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‘Two Tannoys (A Noise Annoys)’ by Paul Stephenson and a new writing prompt from Ben Rogers

Today’s poem from Paul Stephenson playfully splices a pair of tannoyed announcements at a train station with homophonic translations of the instructions.  Arranged in the shape of the two tannoys, the poem seeks to “fuse” the authoritative voice with a subversive echo.

At Poetry in Aldeburgh: Paul Stephenson will read as part of ‘Making Sense of the Past in the Present’ alongside Dan Burt and Mona Arshi, on Sunday 6th November, 11.30 am – 12.30 pm, in the Jubilee Hall


Two Tannoys (A Noise Annoys) 

If you see fuse anything knee
suspicious please sheepish
report it sleaze rear poor
tit immediately mead
to a idiot member
wham of ember
railway staff
ale waist

Train tension
rain approaching
nap pro.  Chimp please
stand plead well land back
elbow whack from the crumb
platform edge Plath morph rat fed.

from Those People (Smith Doorstop, 2015)

Writing Prompt of the Day: 99 Varieties

Raymond Queneau was the co-founder of the experimental writing group Oulipo, or Ouvroir de Littérature Potentielle, well known for its use of constrained writing techniques. One of Queneau’s most celebrated texts is Exercices de style/ Exercises in Style (1947), in which he retells a mundane story set in Paris in 99 different ways, involving an altercation between two men on a bus where one accuses the other of jostling him.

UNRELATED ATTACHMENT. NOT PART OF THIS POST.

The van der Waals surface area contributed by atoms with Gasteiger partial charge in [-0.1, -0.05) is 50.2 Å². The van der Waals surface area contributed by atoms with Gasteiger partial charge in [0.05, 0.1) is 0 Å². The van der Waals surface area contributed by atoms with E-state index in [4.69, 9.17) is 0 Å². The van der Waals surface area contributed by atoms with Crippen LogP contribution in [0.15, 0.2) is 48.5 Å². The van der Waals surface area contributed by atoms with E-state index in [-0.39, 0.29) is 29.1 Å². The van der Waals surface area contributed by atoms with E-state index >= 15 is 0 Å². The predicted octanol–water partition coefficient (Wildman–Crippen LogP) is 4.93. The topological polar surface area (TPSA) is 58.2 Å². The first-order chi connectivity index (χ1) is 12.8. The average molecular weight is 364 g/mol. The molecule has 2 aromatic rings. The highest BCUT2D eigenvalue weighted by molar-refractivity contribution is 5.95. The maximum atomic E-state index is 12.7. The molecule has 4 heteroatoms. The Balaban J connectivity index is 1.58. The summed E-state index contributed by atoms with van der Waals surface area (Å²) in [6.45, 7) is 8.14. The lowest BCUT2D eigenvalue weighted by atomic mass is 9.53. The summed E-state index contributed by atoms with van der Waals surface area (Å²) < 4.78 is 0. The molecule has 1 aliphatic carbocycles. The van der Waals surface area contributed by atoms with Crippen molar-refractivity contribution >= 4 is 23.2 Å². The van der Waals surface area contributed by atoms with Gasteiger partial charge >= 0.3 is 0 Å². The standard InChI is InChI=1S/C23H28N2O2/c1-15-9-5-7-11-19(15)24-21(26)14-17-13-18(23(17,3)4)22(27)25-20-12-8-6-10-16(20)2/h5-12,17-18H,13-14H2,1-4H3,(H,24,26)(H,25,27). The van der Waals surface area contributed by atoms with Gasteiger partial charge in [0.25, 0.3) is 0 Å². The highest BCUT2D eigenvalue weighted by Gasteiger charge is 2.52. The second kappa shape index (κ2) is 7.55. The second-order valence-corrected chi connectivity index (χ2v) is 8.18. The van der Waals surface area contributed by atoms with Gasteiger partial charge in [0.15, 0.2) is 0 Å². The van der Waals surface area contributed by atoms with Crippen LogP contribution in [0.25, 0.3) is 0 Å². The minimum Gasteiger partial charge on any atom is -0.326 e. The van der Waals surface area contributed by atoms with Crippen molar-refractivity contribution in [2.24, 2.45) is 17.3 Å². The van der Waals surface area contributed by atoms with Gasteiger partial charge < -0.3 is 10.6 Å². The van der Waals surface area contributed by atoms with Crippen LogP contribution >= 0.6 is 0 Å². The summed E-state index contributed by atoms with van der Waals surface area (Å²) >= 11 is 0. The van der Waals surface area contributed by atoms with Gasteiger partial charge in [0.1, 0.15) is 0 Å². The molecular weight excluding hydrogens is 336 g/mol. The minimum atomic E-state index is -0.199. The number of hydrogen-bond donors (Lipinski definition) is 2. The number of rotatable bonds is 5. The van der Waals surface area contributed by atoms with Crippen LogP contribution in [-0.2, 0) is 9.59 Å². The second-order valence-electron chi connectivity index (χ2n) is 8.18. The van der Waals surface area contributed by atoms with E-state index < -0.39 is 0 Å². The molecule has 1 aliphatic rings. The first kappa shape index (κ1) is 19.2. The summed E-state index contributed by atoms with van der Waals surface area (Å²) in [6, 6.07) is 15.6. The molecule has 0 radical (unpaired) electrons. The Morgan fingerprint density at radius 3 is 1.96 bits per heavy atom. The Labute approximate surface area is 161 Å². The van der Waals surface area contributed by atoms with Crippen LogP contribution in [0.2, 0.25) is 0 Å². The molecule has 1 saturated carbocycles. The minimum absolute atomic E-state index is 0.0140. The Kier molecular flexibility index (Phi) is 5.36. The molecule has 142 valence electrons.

Today’s exercise is to undertake a poetic variation on Exercices de Style, by creating a two-part poem that relays the same scene or incident but completed in two different styles, selected from Queneau’s 99 varieties.  To work from, you should select an unremarkable scene or incident that you’ve seen or experienced recently, or one that you witness in public during your day, as the basic narrative for your poems.  Options include writing about the scene or incident in reverse (‘Retrograde’), as a comedy script for a play (‘Comedy’), as a telegram (‘Telegraphic’), with constant reference to the sensation of touch (‘Tactile’), using as far as possible the language of plants (‘Botanic’), or by introducing a surprise twist (‘Unexpected’).

Barbara Wright writes in the introduction to her English translation of Queneau’s text: “It is an experiment in the philosophy of language.  He pushes language around in a multiplicity of directions to see what will happen.”  You can read an extract of this edition of Exercises in Style here to see how some of the variations work, including the introduction and the complete list of exercises in the contents pages:

A recent analogous exercise also worth looking at is Anne Carson’s ‘A Fragment of Ibykos Translated Six Ways’ in her pamphlet Nay Rather (2013), which ‘translates’ the text through the linguistic filters of John Donne, Bertolt Brecht’s FBI file, Beckett, an interview with Kafka, signs from the London Underground, and the manual for a microwave.

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